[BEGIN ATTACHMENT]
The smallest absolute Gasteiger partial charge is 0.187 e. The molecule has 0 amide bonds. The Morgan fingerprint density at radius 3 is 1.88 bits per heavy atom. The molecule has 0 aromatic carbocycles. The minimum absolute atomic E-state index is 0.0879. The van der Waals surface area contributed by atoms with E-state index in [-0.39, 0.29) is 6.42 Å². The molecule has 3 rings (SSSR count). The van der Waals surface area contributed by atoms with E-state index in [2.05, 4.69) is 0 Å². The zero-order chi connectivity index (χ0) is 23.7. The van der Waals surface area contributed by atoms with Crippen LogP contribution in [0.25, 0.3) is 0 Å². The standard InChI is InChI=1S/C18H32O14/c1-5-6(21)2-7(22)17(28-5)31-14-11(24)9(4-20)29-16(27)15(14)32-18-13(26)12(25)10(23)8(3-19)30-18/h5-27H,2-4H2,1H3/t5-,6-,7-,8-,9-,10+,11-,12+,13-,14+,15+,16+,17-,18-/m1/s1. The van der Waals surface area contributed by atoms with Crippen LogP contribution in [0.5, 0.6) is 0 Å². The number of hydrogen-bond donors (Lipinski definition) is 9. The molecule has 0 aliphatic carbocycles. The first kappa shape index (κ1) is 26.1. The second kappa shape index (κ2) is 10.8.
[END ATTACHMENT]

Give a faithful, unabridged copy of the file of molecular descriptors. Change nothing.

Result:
The smallest absolute Gasteiger partial charge is 0.187 e. The molecule has 0 amide bonds. The Morgan fingerprint density at radius 3 is 1.88 bits per heavy atom. The molecule has 0 aromatic carbocycles. The minimum absolute atomic E-state index is 0.0879. The van der Waals surface area contributed by atoms with E-state index in [-0.39, 0.29) is 6.42 Å². The molecule has 3 rings (SSSR count). The van der Waals surface area contributed by atoms with E-state index in [2.05, 4.69) is 0 Å². The zero-order chi connectivity index (χ0) is 23.7. The van der Waals surface area contributed by atoms with Crippen LogP contribution in [0.25, 0.3) is 0 Å². The standard InChI is InChI=1S/C18H32O14/c1-5-6(21)2-7(22)17(28-5)31-14-11(24)9(4-20)29-16(27)15(14)32-18-13(26)12(25)10(23)8(3-19)30-18/h5-27H,2-4H2,1H3/t5-,6-,7-,8-,9-,10+,11-,12+,13-,14+,15+,16+,17-,18-/m1/s1. The van der Waals surface area contributed by atoms with Crippen LogP contribution in [0.5, 0.6) is 0 Å². The number of hydrogen-bond donors (Lipinski definition) is 9. The molecule has 0 aliphatic carbocycles. The first kappa shape index (κ1) is 26.1. The second kappa shape index (κ2) is 10.8.